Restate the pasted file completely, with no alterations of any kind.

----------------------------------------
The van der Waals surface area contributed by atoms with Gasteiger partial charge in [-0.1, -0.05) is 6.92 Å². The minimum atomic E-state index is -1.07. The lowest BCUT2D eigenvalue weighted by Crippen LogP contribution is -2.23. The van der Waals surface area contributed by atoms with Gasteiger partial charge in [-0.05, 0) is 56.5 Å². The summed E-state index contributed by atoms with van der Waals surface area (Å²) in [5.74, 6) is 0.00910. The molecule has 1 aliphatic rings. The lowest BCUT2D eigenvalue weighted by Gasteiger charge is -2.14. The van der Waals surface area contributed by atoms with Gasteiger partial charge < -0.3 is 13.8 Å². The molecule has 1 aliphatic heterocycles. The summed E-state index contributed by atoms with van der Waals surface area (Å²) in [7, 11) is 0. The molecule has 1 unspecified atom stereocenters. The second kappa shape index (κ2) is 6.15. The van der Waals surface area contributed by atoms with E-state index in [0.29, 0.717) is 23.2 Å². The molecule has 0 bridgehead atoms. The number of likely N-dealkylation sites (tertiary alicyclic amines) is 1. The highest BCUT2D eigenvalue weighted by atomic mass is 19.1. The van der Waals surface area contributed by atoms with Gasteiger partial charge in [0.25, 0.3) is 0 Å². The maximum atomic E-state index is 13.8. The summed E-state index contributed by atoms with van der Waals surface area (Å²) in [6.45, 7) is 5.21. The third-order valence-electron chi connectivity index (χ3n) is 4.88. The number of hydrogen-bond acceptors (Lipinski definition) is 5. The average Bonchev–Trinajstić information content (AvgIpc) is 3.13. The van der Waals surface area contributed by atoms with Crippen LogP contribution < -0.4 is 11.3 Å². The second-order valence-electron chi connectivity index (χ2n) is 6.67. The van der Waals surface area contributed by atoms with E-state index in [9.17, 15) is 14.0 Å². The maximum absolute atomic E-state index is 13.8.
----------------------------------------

The van der Waals surface area contributed by atoms with Gasteiger partial charge in [-0.1, -0.05) is 6.92 Å². The minimum atomic E-state index is -1.07. The lowest BCUT2D eigenvalue weighted by Crippen LogP contribution is -2.23. The van der Waals surface area contributed by atoms with Gasteiger partial charge in [-0.05, 0) is 56.5 Å². The summed E-state index contributed by atoms with van der Waals surface area (Å²) in [5.74, 6) is 0.00910. The molecule has 1 aliphatic rings. The lowest BCUT2D eigenvalue weighted by Gasteiger charge is -2.14. The van der Waals surface area contributed by atoms with Gasteiger partial charge < -0.3 is 13.8 Å². The molecule has 1 aliphatic heterocycles. The summed E-state index contributed by atoms with van der Waals surface area (Å²) in [7, 11) is 0. The molecule has 1 unspecified atom stereocenters. The second kappa shape index (κ2) is 6.15. The van der Waals surface area contributed by atoms with E-state index in [0.29, 0.717) is 23.2 Å². The molecule has 0 bridgehead atoms. The number of likely N-dealkylation sites (tertiary alicyclic amines) is 1. The highest BCUT2D eigenvalue weighted by atomic mass is 19.1. The van der Waals surface area contributed by atoms with Gasteiger partial charge in [0.25, 0.3) is 0 Å². The maximum atomic E-state index is 13.8. The summed E-state index contributed by atoms with van der Waals surface area (Å²) in [6.45, 7) is 5.21. The third-order valence-electron chi connectivity index (χ3n) is 4.88. The number of hydrogen-bond acceptors (Lipinski definition) is 5. The average Bonchev–Trinajstić information content (AvgIpc) is 3.13. The van der Waals surface area contributed by atoms with Crippen LogP contribution < -0.4 is 11.3 Å². The second-order valence-electron chi connectivity index (χ2n) is 6.67. The van der Waals surface area contributed by atoms with E-state index in [9.17, 15) is 14.0 Å². The maximum absolute atomic E-state index is 13.8.